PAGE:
So arguably if there is "abuse of language" here it's not about antiderivatives and indefinite integrals, it's about whether or not diracdelta is a function (or equivalently whether a Heavisidestep is differentiable) and for the purposes of signal processing the answer is very much YES because you'll quickly go nuts otherwise.
Preferred pronouns would be "it/it" because according to this country, I'm a piece of human trash.

 KVRian
 1353 posts since 12 Apr, 2002
Actually here I think the argument was not about the differentiation of the Heaviside function, but "one level higher"  the differentiation of the x function. Formally it's not differentiable at 0, but, guess what, it doesn't matter, we only care that definite integrals of sgn x are differences of x, as would be stated by the fundamental theorem of calculus.mystran wrote: ↑Sun Oct 17, 2021 9:07 amSo arguably if there is "abuse of language" here it's not about antiderivatives and indefinite integrals, it's about whether or not diracdelta is a function (or equivalently whether a Heavisidestep is differentiable) and for the purposes of signal processing the answer is very much YES because you'll quickly go nuts otherwise.
If we wish to apply Fourier theory to a wider extent here, we could require that the function's value at a discontinuity point is always the arithmetic average of the left and rightside limits etc. The point is, classical definitions are overconservative for our purposes, but then, relaxing them a bit still keeps most of the results  the ones we care about  applicable. I wouldn't even call this "an abuse of terminology", simply a slightly less restrictive version thereof.

 KVRAF
 6574 posts since 12 Feb, 2006 from Helsinki, Finland
Yes, this is very much my stance.
Preferred pronouns would be "it/it" because according to this country, I'm a piece of human trash.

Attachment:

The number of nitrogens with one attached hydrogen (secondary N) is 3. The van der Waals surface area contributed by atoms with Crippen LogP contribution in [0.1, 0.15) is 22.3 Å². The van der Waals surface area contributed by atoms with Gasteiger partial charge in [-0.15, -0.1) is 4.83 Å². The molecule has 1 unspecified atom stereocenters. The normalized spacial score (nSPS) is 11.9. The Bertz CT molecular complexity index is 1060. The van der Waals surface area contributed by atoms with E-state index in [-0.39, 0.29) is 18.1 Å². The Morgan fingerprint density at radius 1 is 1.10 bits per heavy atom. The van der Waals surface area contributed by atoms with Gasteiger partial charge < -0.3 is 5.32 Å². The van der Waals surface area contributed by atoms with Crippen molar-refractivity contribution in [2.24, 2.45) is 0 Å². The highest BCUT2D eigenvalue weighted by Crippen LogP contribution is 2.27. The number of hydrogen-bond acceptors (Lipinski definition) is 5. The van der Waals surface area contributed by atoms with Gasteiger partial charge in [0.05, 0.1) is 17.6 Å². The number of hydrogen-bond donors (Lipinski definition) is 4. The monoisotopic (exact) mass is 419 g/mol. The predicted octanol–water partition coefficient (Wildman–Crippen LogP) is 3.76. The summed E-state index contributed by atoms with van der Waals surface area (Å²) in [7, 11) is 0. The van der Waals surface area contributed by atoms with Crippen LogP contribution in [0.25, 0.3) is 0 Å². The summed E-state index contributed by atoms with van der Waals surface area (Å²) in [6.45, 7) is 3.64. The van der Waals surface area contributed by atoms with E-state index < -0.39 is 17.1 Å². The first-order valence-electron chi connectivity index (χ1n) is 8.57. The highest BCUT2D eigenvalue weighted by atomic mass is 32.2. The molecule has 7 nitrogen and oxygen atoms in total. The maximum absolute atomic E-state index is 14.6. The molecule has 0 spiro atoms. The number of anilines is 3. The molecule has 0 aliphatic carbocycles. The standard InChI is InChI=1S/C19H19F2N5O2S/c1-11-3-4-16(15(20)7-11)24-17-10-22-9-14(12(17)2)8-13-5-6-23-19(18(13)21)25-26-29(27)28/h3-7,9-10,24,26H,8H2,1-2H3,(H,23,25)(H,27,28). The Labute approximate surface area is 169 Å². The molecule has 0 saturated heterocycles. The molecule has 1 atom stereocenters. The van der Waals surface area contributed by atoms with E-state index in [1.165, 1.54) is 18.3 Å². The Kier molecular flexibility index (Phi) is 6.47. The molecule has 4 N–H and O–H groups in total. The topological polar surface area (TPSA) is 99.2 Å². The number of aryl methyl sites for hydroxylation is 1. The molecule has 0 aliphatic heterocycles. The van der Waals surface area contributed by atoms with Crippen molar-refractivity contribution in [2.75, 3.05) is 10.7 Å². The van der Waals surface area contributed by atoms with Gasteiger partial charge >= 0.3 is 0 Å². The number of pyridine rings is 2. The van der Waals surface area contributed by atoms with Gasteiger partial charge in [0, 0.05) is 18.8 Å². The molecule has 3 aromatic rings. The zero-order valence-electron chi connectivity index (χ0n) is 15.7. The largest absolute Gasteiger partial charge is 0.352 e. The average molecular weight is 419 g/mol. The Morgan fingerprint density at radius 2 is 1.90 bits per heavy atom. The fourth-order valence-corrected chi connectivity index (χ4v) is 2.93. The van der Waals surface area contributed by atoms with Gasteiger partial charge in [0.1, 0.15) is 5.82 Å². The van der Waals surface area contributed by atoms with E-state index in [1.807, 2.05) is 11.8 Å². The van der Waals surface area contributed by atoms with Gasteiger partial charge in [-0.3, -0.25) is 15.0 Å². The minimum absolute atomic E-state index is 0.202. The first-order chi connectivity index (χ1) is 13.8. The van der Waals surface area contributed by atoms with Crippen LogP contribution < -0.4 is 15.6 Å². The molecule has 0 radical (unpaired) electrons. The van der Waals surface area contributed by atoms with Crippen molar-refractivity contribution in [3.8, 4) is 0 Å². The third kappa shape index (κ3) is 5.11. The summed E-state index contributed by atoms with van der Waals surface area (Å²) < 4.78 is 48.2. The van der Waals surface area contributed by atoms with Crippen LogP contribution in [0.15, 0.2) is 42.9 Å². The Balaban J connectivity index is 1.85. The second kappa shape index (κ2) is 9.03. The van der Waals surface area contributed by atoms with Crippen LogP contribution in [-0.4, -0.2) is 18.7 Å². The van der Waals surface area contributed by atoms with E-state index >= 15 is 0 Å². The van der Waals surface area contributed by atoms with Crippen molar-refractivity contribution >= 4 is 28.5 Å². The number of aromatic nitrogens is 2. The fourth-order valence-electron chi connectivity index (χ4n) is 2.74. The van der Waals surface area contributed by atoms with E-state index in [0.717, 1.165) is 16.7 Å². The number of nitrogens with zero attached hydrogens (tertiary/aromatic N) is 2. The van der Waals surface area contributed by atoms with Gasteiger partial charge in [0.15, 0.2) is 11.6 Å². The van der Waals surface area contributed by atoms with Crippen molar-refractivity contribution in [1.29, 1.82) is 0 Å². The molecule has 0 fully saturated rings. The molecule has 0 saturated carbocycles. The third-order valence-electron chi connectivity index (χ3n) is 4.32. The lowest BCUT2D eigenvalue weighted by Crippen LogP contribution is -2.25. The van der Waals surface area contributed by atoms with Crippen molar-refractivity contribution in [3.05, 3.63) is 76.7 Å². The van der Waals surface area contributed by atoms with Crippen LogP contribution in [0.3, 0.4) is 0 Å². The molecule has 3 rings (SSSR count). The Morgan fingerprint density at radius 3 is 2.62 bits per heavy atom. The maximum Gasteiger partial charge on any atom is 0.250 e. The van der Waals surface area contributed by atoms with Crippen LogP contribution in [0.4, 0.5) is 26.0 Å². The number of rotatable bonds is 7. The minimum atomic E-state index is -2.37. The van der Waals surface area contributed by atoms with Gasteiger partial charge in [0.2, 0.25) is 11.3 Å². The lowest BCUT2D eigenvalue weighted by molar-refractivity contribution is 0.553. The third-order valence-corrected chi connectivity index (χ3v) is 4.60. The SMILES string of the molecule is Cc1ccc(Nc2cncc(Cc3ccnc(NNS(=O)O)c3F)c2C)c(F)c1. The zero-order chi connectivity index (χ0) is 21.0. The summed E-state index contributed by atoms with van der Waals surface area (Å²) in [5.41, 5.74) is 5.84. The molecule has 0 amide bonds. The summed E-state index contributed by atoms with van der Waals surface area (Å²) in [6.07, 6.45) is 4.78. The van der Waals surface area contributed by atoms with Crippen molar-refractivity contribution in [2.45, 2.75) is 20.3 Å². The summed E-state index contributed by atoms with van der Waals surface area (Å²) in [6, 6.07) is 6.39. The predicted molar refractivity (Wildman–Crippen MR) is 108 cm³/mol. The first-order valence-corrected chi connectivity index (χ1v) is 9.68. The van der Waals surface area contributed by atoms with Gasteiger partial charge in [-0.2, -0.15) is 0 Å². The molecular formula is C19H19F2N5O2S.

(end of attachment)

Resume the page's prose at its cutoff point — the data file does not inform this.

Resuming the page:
KVRian
 1353 posts since 12 Apr, 2002
In fact, I'd argue that in the DSP context it makes sense to redefine the derivative as the arithmetic average of the left and rightside derivatives (this will help staying compatible to Fourier transform). In this case we strictly have x' = sgn x.
Similarly the generalized functions like delta(x) will need to be understood in the limiting sense (IIUC), such as the limit of a sinc function (or of a somewhat wider family), which then allows the integrals of the form
int delta(x) f(x) dx = int f(x) dH(x)
to converge also if f(x) is discontinuous at 0.
Disclaimer: I'm not 100% sure, but it seems that otherwise the RiemannStieltjes integral in the RHS does not converge.
Similarly the generalized functions like delta(x) will need to be understood in the limiting sense (IIUC), such as the limit of a sinc function (or of a somewhat wider family), which then allows the integrals of the form
int delta(x) f(x) dx = int f(x) dH(x)
to converge also if f(x) is discontinuous at 0.
Disclaimer: I'm not 100% sure, but it seems that otherwise the RiemannStieltjes integral in the RHS does not converge.

 KVRist
 335 posts since 4 Oct, 2002
I think this is perfectly ok, one could define x as a limit of some perfectly differentiable function, let's say x*tanh(a*x) as a approaches infinity and be done with it.

 KVRian
 1353 posts since 12 Apr, 2002
Not sure it's a good general idea. E.g. sin(a*x) while all being differentiable, hardly converge to anything "differentiable". OTOH leftright averaging is pretty common with Fourier convergence behavior.